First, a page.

Going green is all the rage these, but is going green good for the environment AND your wallet?

We all know that preserving the planet will have limitless benefits — especially in the years to come. Who can put a cost on that? Even if saving the planet is the ultimate goal, you’d be surprised to find that some green practices can also save you money, too.

Here are some common ways to go green along with how likely you are to save money in the process.

Recycling

Recycling is the act of collecting used materials that can be used to make new materials. Though you might not see any immediate impact on your wallet with recycling, you might see some cost savings when you purchase items made of recycled products.

For example, recycled aluminum is more cost-effective than new aluminum and could help keep costs low for aluminum products.

In some states, you may also be able to redeem some materials for a small amount of money, usually 5 to 10 cents per bottle or container.

Reuse

If you are really looking to save money, you might consider reusing items in addition to your recycling efforts.

Think about glass jars or plastic containers your food already comes in. Instead of using Tupperware to store leftovers, you could use the packaging you already have on hand instead.

The same works for plastic bags you get from the grocery store. Keep these bags on hand and use them the line smaller wastebaskets instead of buying new plastic trash bags for them.

The zero-waste movement is making it more popular to use your own bags and containers, often in exchange for a small discount on your final bill. For example, there are stores that will give you a credit for bringing your own packaging to carry home groceries or bulk food products.

Driving electric cars

A 2018  study by the University of Michigan found that the total cost of ownership for an electric car is $485 per year versus $1,117 for gas vehicles. It’s official. Owning an electric car can actually save you money!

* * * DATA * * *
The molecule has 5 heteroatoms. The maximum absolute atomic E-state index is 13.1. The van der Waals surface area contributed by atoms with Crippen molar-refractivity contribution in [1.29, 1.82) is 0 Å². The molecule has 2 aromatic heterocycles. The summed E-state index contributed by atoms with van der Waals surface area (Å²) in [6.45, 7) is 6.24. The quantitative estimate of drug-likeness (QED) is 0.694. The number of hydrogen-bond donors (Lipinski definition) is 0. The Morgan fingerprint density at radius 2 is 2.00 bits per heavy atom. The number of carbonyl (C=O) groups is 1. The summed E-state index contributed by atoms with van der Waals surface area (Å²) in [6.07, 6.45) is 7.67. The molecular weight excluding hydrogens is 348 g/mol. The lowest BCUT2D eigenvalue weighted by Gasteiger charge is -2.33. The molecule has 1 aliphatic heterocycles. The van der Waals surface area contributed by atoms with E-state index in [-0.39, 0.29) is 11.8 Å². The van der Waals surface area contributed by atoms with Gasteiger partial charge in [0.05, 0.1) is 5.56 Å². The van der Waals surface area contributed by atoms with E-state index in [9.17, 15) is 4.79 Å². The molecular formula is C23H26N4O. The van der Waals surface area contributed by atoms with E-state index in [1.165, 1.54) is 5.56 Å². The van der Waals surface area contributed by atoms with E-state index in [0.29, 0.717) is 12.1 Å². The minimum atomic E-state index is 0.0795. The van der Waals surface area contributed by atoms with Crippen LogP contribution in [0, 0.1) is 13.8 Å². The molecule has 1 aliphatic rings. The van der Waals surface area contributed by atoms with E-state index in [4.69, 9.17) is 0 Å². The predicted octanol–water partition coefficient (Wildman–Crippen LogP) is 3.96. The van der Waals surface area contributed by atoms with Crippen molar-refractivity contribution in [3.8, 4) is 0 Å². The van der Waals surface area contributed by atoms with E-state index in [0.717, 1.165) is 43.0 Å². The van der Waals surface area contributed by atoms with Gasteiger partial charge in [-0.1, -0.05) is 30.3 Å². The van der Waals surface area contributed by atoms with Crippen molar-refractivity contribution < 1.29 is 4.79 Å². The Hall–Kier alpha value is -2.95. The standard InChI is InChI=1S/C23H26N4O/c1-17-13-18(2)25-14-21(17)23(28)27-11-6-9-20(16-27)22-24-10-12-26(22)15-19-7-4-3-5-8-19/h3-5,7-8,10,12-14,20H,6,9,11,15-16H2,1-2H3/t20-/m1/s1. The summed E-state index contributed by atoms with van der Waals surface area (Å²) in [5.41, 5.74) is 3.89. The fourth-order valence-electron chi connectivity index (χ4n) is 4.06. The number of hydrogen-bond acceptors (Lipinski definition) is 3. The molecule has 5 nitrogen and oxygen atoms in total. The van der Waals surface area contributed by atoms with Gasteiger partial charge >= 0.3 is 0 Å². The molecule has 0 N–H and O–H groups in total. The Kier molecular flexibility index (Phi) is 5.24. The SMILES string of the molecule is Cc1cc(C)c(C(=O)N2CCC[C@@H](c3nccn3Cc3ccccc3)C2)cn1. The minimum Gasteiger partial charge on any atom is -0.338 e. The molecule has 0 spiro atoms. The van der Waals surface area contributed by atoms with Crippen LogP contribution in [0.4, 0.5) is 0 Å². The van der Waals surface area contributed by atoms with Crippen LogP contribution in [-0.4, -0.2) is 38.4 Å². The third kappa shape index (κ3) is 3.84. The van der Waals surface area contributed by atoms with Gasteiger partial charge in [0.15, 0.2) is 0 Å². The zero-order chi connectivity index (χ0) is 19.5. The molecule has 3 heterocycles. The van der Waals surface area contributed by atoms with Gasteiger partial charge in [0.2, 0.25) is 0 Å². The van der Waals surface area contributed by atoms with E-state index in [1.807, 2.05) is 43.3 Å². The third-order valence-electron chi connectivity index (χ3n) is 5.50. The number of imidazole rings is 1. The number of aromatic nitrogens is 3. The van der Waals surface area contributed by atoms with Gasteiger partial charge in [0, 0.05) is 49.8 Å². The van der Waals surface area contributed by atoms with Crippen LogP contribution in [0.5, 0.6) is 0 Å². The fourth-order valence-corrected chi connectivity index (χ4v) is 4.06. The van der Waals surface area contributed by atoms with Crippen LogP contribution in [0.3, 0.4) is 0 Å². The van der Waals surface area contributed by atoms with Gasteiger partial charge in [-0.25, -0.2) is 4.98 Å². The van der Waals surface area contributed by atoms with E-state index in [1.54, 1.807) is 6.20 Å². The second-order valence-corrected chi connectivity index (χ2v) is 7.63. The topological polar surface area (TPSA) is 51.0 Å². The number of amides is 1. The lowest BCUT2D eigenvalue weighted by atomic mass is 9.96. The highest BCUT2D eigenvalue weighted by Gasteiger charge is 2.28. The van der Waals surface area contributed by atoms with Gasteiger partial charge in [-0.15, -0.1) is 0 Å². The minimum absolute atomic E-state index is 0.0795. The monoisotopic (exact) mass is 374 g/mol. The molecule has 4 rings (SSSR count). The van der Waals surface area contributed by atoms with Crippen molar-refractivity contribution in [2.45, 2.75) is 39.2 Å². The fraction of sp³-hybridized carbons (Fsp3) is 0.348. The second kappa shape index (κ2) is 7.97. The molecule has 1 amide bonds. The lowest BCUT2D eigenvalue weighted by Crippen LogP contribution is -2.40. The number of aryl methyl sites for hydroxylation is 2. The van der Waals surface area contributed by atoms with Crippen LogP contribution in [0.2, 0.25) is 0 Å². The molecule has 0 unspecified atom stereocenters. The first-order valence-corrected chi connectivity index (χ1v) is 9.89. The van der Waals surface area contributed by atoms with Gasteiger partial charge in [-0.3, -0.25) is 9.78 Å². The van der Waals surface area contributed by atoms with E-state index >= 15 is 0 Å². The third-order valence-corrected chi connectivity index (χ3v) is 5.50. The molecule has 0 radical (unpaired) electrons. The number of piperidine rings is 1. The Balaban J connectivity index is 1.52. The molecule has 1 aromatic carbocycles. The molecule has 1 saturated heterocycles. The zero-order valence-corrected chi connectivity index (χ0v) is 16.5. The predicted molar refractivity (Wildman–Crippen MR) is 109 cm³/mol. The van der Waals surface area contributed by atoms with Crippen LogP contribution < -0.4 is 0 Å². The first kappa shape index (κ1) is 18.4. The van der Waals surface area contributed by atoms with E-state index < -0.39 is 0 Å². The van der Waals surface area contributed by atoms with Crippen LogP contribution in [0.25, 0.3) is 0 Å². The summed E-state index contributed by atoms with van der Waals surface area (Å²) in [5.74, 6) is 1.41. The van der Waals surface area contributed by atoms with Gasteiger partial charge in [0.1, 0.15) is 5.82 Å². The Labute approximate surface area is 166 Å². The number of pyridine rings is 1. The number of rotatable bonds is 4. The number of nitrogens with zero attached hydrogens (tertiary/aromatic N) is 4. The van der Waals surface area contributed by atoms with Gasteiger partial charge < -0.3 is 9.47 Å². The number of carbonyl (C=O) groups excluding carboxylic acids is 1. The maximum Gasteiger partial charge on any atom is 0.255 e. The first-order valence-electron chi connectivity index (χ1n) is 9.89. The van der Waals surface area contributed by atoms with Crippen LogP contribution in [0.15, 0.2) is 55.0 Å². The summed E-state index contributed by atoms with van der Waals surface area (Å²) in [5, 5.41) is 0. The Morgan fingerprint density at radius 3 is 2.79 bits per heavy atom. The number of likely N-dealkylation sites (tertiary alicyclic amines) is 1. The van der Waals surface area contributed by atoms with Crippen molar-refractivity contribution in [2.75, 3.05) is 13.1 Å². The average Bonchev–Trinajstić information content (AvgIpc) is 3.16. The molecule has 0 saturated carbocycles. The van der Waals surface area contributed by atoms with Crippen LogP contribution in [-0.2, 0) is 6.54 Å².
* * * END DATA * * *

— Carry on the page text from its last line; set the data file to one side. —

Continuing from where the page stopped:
For many years, it seemed like the verdict was still out when these newer, environmentally-friendly cars came on the market. Some really wondered if the cost to buy, finance, and maintain electric or hybrid cars was worth making the switch from gas-powered vehicles.

Now that technology has improved and the cost of electric cars have come down, people are reassessing the total cost of ownership (TCO) for electric vehicles. The good news is that it seems like the TCO for electric cars is less than owning a gas-fueled car.

Some factors that contribute to the lower cost of ownership include:

  • Lower purchase costs for the vehicle
  • Lower more, stable costs for electricity versus gas
  • Less maintenance and parts replacement
  • Tax credits
  • Charger rebates (offered in some states)
  • Additional incentives, credits, refunds, etc.

Keep in mind that the TCO for electric vehicles can vary based on the make, model, purchase price and interest rate for financing.

In the end, you’ll need to research your electric car purchase and see if it makes sense for your specific circumstances.

Solar panels can be a little trickier when it comes to determining cost efficiencies. Your savings with solar panels can depend on a number of factors like the kind of house you have, your individual energy usage, and even geographic location (the amount of sunlight you get per day matters how much solar energy you can capture.)